If you wish to gift more than this amount, the 7 year rule comes into play. The taxable amount on gifts over the Nil Rate Band (currently £325,000) given within 7 years of death gradually reduces over time.
Contribute to Junior SIPPs
Friends and family can contribute £2,880 a year into a Junior SIPP on behalf of a child, and the Government will add tax relief at 20% to make this up to £3,600. If you are able to contribute a regular amount, it should be part of your ‘regular expenditure’ and not subject to IHT gifting rules. Contributing in this way could lower your IHT liability, because you’re not building any additional funds into your estate.
Financial planning as a couple
As an adviser, I’m often checking for possible complexity or opportunities in a client’s plans. A good place to start is whether they’re married or if their marital status has recently changed. For many, marriage can seem like it’s a bit of an old convention, but it does have an impact on financial planning. You can almost feel like you’re a matchmaker when you’re giving advice – because sometimes you have the conversation with committed couples about why they haven’t gotten married!
Let’s look at some of the rules that allow couples to benefit (see table below).
Married Couple Allowance
I think probably the first and foremost for making the most of your financial planning, I think of the Married Couple Allowance. Spouses are able to transfer up to £1,260 of their Personal Allowance to the other. The only problem with that is they have to be a basic rate taxpayer. It is not available to higher rate taxpayers, but it’s just a quick win for a lot of potential clients. It could save a couple £252 a year in tax.
Capital Gains Tax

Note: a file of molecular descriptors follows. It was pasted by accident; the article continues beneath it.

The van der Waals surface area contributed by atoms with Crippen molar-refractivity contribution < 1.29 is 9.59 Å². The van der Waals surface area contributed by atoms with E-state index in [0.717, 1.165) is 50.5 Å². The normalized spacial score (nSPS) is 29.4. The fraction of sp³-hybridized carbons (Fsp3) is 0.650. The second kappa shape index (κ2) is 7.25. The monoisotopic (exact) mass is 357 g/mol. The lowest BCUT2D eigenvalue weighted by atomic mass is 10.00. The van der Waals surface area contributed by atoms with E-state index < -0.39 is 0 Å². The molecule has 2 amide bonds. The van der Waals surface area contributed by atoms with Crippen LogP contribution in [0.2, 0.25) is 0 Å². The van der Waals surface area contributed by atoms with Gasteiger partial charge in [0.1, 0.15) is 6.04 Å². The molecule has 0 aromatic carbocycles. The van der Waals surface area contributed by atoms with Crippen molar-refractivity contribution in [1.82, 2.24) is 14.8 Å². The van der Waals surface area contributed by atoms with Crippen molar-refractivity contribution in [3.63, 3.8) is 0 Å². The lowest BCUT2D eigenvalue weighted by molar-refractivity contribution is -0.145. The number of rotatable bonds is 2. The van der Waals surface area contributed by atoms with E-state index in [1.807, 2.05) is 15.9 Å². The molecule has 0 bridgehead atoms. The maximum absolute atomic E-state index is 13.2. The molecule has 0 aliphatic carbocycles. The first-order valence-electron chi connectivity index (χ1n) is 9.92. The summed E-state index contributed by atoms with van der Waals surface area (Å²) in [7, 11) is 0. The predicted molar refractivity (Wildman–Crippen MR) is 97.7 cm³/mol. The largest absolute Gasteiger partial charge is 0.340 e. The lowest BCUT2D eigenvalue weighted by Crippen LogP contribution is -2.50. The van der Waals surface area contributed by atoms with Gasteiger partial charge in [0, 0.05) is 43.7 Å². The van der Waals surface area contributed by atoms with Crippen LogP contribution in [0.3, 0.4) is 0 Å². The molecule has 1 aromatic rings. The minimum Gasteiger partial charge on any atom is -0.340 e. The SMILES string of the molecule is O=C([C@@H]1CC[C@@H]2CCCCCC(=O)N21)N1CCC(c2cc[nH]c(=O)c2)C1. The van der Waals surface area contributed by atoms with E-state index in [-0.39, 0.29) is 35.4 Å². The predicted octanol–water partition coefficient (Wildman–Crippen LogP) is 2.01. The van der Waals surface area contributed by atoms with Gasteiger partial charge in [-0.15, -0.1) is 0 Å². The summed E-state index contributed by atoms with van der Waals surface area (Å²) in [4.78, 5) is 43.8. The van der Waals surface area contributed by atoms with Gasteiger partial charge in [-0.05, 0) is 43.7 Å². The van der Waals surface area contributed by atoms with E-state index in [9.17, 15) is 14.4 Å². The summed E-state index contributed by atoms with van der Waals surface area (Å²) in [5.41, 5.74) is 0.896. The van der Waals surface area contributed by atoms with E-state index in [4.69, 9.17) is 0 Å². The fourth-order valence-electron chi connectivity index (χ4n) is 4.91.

Your spouse’s CGT allowance can be used for tax planning, by transferring potential gains to your partner. Let’s look at an example. Let’s say Jane and David are married. Jane is a higher rate taxpayer and David is a basic rate taxpayer. Jane has a portfolio of shares, which she is looking to sell so that they can go on a luxury cruise and complete some home improvements. If the sale of the shares realise a gain of £30,000. Neither has used their 2022/23 annual exemption (£12,300) and the intention is to sell the shares before the end of the 2022/23 tax year. If Jane goes ahead and sells the shares, she will realise a chargeable gain of £17,700 after deducting her annual exempt amount of £12,300. As a higher rate taxpayer, the gain will be taxed at 20%, giving rise to a CGT bill of £3,540 for Jane.
However, if Jane and David make use of their inter-spouse exemption to transfer shares, their position is very different. Jane is left with a gain of £12,300 which is covered by her annual exempt amount, leaving no CGT bill for Jane. David, however, is left with a chargeable gain of £5,400 (£17,700 – £5,400) after deducting his annual exempt amount of £12,300. As the gain falls within his basic rate band, it is taxed at only 10%. This would leave a CGT bill of £540 for David.
By making use of the inter-spouse exemption, Jane and David’s combined CGT bill would be reduced by £3,000. The Capital Gains Tax allowance is annual. So, Jane and David couldn’t roll over any unused allowance from a previous year. There are some allowances you can carry back, but it’s always a good idea to use them every year that you can. As you can see from this article, the UK’s financial planning landscape is complicated – and continues to evolve. You can find all the allowances and exceptions mentioned in this article on the HMRC’s website.
Wren Sterling also provides Budget and Spring Statement Reports, which come with the latest tax rates included, so you can stay up to date.
But the easiest thing is to talk to your Financial Planner and make use of their knowledge and expertise to discuss about your future plans and importantly, if your circumstances have changed, however minimal you might think the change is.